The Flagler Beach City Commission is not opposing The Gardens, the revived proposed development that would bring between 335 and 453 homes on county acreage surrounding John Anderson Highway, south of State Road 100. It’s ready to comply with its obligation to provide water and sewer to the development. And it is quietly eying annexing the area, a possibility that led the city to commission a study to that effect in 2001. But the city wants the Flagler County Commission to consider imposing four exacting conditions on the developer before the county clears the project, and when it considers it next on Oct. 19.
City Commissioner Eric Cooley first proposed the conditions last month in a surprise move that lent more explicit clarity and considerable weight to objections the county commission had vaguely verbalized to The Gardens when it tabled the matter after an epic hearing two weeks ago. Until then, the objections and conditions had been more of a wish list from a grass-roots group that’s been battling the Gardens, called Preserve Flagler Beach and Bulow Creek. The commission denied the group, legal standing at the hearing, but allowed its members to speak. Flagler Beach as a city commission will have undeniable standing.
On Monday, the city conveyed its conditions in the form of a letter signed by each of the city commissioners and the mayor, fronting an eight-page analysis by Drew Smith, the city’s attorney. Commissioner Eric Cooley had insisted in a special meeting Friday that the letter be conveyed as a “formal communication to the county on our formal position,” he said, rather than just as Smith’s analysis.
The conditions are not new and were revealed last month, addressing a crossing at John Anderson Highway, future development, drainage concerns and the proposed development’s use of Flagler Beach’s reclaimed sewer water. But under Smith’s pen, the conditions now amount to a clear roadmap for the county as it looks for a way to approve the development without forsaking residents’ concerns.
Flagler Beach wants The Gardens to commit to an overpass or an underpass crossing John Anderson Highway, between the two sides of the development, for example. Smith’s analysis rejects that of Mike Chiumento, the attorney representing The Gardens, who has argued that an overpass or underpass–as opposed to a crossing on the same level as the existing two-lane highway–was never a condition of the earlier development plan, and always a possibility, not a certainty. “If the Developer wants to omit the off-grade crossing at John Anderson Highway he has the option of requesting that change through an amendment to the PUD,” Smith wrote, referring to the Planned Unit Development application The Gardens submitted, “but accomplishing that change in the manner currently proposed is not consistent with the letter or intent of the 2005 PUD approval.”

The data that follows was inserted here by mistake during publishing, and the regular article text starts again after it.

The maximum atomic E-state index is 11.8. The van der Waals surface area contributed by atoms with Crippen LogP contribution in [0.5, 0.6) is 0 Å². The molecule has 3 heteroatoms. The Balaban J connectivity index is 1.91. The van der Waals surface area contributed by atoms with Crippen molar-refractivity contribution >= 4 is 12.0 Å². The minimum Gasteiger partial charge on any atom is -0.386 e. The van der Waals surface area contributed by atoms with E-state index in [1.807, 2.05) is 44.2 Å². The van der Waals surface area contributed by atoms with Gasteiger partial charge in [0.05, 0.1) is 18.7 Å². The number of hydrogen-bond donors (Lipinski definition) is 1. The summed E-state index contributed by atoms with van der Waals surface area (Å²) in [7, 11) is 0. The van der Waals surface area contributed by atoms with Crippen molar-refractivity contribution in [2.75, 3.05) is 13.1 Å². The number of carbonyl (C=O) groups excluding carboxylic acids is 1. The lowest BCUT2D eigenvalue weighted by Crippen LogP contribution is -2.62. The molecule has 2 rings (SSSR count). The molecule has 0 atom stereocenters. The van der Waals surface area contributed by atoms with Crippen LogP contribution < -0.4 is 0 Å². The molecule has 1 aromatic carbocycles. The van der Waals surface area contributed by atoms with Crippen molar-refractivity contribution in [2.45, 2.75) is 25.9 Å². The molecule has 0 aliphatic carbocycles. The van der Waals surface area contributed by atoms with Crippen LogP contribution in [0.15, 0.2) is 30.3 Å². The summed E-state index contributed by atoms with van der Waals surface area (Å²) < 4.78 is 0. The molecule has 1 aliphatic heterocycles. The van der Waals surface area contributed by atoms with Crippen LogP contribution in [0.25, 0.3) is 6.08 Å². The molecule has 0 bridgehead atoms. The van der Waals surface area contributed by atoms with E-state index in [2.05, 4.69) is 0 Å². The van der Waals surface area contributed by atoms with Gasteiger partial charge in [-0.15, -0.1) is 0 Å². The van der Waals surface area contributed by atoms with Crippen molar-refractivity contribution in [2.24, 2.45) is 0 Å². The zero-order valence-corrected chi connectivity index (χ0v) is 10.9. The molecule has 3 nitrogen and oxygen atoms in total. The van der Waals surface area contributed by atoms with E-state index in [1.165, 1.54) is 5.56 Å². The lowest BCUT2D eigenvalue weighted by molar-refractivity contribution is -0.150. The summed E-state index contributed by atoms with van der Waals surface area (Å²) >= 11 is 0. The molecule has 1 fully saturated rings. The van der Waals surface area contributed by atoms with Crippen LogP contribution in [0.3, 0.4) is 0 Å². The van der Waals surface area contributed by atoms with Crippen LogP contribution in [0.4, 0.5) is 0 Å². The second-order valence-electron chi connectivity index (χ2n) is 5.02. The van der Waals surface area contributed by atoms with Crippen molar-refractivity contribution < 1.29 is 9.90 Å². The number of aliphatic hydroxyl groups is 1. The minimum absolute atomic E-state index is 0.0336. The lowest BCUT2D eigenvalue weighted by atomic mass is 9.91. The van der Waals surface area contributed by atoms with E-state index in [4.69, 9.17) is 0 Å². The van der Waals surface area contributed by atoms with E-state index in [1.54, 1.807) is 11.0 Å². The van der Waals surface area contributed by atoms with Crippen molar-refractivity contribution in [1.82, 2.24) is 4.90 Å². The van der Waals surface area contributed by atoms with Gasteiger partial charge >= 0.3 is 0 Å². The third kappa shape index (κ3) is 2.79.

Smith’s analysis begins with the usual intergovernmental courtesies of near-Victorian pretense (describing the letter as opening a “dialogue that continues the tradition of intergovernmental cooperation” and asking the county to “Please accept these comments and ideas as exactly what they are intended to be, helpful suggestions meant to inspire discourse”). But mixed with the flattery is an unmistakably assertive tone, at times setting out the Flagler Beach commission’s preferred conditions literally in bold italic type, and reflecting throughout Smith’s skill at analytical summations. He distills issues to their essence with minimal jargon and fluid clarity, as when he discussed a central issue dividing The Gardens from the opposition: whether the development application should not be resubmitted instead of seeking to make a 15-year-old document seem still adequate today.